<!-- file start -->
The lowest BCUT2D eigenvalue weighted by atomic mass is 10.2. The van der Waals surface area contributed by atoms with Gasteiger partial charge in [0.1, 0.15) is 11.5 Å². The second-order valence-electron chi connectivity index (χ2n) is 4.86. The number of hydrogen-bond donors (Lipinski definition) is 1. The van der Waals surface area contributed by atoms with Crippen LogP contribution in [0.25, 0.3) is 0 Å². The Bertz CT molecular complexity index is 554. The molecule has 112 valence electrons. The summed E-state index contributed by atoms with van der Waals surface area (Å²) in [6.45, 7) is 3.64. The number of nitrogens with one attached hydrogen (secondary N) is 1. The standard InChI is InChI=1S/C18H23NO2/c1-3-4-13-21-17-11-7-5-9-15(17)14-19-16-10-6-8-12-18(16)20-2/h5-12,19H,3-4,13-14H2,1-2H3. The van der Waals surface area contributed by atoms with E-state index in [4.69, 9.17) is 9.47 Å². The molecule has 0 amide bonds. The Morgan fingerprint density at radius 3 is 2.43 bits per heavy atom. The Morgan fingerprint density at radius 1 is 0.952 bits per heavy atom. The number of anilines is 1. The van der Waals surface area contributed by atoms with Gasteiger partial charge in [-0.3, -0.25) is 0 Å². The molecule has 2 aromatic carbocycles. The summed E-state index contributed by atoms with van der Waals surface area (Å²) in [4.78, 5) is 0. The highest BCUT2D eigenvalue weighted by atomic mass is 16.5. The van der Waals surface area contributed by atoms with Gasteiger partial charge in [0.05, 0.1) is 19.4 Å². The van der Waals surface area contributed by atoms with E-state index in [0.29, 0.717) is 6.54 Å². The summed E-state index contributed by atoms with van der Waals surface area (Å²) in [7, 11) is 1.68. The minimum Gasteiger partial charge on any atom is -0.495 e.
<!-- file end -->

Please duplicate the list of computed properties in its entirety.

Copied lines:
The lowest BCUT2D eigenvalue weighted by atomic mass is 10.2. The van der Waals surface area contributed by atoms with Gasteiger partial charge in [0.1, 0.15) is 11.5 Å². The second-order valence-electron chi connectivity index (χ2n) is 4.86. The number of hydrogen-bond donors (Lipinski definition) is 1. The van der Waals surface area contributed by atoms with Crippen LogP contribution in [0.25, 0.3) is 0 Å². The Bertz CT molecular complexity index is 554. The molecule has 112 valence electrons. The summed E-state index contributed by atoms with van der Waals surface area (Å²) in [6.45, 7) is 3.64. The number of nitrogens with one attached hydrogen (secondary N) is 1. The standard InChI is InChI=1S/C18H23NO2/c1-3-4-13-21-17-11-7-5-9-15(17)14-19-16-10-6-8-12-18(16)20-2/h5-12,19H,3-4,13-14H2,1-2H3. The van der Waals surface area contributed by atoms with E-state index in [4.69, 9.17) is 9.47 Å². The molecule has 0 amide bonds. The Morgan fingerprint density at radius 3 is 2.43 bits per heavy atom. The Morgan fingerprint density at radius 1 is 0.952 bits per heavy atom. The number of anilines is 1. The van der Waals surface area contributed by atoms with Gasteiger partial charge in [-0.3, -0.25) is 0 Å². The molecule has 2 aromatic carbocycles. The summed E-state index contributed by atoms with van der Waals surface area (Å²) in [4.78, 5) is 0. The highest BCUT2D eigenvalue weighted by atomic mass is 16.5. The van der Waals surface area contributed by atoms with Gasteiger partial charge in [0.05, 0.1) is 19.4 Å². The van der Waals surface area contributed by atoms with E-state index in [0.29, 0.717) is 6.54 Å². The summed E-state index contributed by atoms with van der Waals surface area (Å²) in [7, 11) is 1.68. The minimum Gasteiger partial charge on any atom is -0.495 e.